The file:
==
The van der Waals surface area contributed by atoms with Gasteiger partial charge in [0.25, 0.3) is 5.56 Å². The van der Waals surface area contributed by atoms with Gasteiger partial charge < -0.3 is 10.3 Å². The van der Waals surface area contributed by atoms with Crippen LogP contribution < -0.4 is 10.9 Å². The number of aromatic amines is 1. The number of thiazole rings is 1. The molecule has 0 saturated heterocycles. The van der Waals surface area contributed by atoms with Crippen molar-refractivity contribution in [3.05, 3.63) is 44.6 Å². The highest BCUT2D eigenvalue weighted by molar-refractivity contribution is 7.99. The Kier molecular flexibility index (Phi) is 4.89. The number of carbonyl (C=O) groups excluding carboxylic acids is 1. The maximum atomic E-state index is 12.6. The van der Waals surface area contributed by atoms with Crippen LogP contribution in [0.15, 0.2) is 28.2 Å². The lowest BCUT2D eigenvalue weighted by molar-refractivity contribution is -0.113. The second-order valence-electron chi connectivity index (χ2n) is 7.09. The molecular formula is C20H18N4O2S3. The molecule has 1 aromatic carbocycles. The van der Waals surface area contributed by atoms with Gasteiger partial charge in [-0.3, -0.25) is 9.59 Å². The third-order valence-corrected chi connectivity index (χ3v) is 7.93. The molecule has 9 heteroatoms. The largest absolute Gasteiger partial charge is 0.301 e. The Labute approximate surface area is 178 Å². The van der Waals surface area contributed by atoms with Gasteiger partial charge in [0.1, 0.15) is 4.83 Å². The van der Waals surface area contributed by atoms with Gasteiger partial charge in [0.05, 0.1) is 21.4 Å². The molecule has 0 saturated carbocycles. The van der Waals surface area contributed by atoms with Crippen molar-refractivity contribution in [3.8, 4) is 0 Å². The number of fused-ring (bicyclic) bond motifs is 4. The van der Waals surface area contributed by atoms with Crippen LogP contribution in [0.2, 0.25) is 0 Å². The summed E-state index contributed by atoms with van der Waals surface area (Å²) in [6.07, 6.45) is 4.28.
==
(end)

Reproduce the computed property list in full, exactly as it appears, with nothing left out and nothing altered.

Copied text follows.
The van der Waals surface area contributed by atoms with Gasteiger partial charge in [0.25, 0.3) is 5.56 Å². The van der Waals surface area contributed by atoms with Gasteiger partial charge < -0.3 is 10.3 Å². The van der Waals surface area contributed by atoms with Crippen LogP contribution < -0.4 is 10.9 Å². The number of aromatic amines is 1. The number of thiazole rings is 1. The molecule has 0 saturated heterocycles. The van der Waals surface area contributed by atoms with Crippen molar-refractivity contribution in [3.05, 3.63) is 44.6 Å². The highest BCUT2D eigenvalue weighted by molar-refractivity contribution is 7.99. The Kier molecular flexibility index (Phi) is 4.89. The number of carbonyl (C=O) groups excluding carboxylic acids is 1. The maximum atomic E-state index is 12.6. The van der Waals surface area contributed by atoms with Crippen LogP contribution in [0.15, 0.2) is 28.2 Å². The lowest BCUT2D eigenvalue weighted by molar-refractivity contribution is -0.113. The second-order valence-electron chi connectivity index (χ2n) is 7.09. The molecular formula is C20H18N4O2S3. The molecule has 1 aromatic carbocycles. The van der Waals surface area contributed by atoms with Gasteiger partial charge in [-0.3, -0.25) is 9.59 Å². The third-order valence-corrected chi connectivity index (χ3v) is 7.93. The molecule has 9 heteroatoms. The largest absolute Gasteiger partial charge is 0.301 e. The Labute approximate surface area is 178 Å². The van der Waals surface area contributed by atoms with Gasteiger partial charge in [0.1, 0.15) is 4.83 Å². The van der Waals surface area contributed by atoms with Gasteiger partial charge in [0.05, 0.1) is 21.4 Å². The molecule has 0 saturated carbocycles. The van der Waals surface area contributed by atoms with Crippen molar-refractivity contribution in [3.8, 4) is 0 Å². The number of fused-ring (bicyclic) bond motifs is 4. The van der Waals surface area contributed by atoms with Crippen LogP contribution in [0.2, 0.25) is 0 Å². The summed E-state index contributed by atoms with van der Waals surface area (Å²) in [6.07, 6.45) is 4.28.